Day 4 Finally, sailing in the Med
We set off and stopped at the big marina down the bay to fuel up for our journey; there is a store at the dock so we also stocked up on wine and such as this would be the last opportunity for a few days. I read in a sailing magazine that the 3 T’s for sailors are Thailand, Tahiti and Turkey, once we got into the gulf I could see why. This area is called the turquoise coast for good reason; the water is crystal clear you can spot shells on the bottom even in 40’ of water. Small bays are hidden around each of the many islands and the gulf is surrounded by majestic peaks, the highest off in the distance have snow on their peaks.
The winds were moderate and in our favor making for an enjoyable sail as we made our way to the first nights stop, a small bay called Gobun. We passed through a narrow pass into a small cul-de-sac shaped bay. There were a few boats moored Med style to the dock of the rustic restaurant on the shore, so we grabbed the lazy line and passed our stern lines to the man on the dock. It was beers and photos all around while Dan prepared a nice salad for lunch.
The weather here is noticeably warmer than it was in Istanbul so I was more than comfortable in tee shirt and shorts. There was a small rocky hill on one side of the bay and we decided it would be a nice climb and also offer some great photo ops.
A Turkish Gullet is anchored the hill we are going to climb
I had bought a pair of hiking shoes before leaving home to climb Stromboli when we arrive there in a few weeks and this hill will make a good training session.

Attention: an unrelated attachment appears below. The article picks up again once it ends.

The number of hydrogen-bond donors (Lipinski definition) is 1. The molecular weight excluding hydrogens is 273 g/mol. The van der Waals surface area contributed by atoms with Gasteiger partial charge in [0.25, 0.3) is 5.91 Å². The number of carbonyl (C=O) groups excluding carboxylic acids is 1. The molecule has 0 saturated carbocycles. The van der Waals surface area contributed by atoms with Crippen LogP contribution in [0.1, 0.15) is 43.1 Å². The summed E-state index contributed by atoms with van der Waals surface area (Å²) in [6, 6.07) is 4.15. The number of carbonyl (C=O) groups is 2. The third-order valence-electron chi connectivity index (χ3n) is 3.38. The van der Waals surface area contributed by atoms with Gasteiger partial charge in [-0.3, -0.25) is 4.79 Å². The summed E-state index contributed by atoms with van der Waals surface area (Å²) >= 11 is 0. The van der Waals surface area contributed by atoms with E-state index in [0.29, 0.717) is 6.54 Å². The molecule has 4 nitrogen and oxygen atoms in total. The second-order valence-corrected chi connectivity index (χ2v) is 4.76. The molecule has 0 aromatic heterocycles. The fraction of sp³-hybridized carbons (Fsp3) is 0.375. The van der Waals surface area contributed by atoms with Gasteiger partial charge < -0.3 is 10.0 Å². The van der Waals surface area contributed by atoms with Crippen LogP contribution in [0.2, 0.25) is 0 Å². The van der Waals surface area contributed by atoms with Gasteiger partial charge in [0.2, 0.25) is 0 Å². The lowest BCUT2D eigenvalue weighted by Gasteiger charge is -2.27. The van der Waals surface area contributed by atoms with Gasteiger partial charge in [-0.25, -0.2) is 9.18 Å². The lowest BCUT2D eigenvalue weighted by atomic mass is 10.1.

We started up in the heat of the midday sun, winding our way around jagged rocks and olive trees, some stretches were steeper than others but it wasn’t too bad provided we stopped occasionally for a water break and some shade.
The crew waits in the shade while I catch my breath
We reached the top sooner than I had expected and the effort was well rewarded with views of sweeping vistas and of course Skyelark anchored below.
At the summit
Em enjoys the view
A boat enters the bay
Once back down we rewarded ourselves with a cold beer or two at the restaurants waterfront picnic tables, I also worked on my trip report under the shade of the awning. Back on board we had the requisite gin and tonics before walking down the dock for dinner. The food prices are a little higher than in Fethiye or the small cafes of Istanbul, but that is to be expected considering the docking is free.
I ordered the mixed grill; chicken kabon, lamb kabob, meatballs and lamb chop ($30 US), accompanied by numerous mezzes and side dishes served family style. The couples all shared a dish each and they still had plenty to eat; nobody had complaints about the food or service.
Back on Skyelark it was nightcaps in the cockpit and our first round of raki, the local anise flavored liquor, on board. By this time the docks were full with a majority of charter boats in the mix, but it was peaceful none the less and the sleeping was good.
A Panoramic video from the top of the hill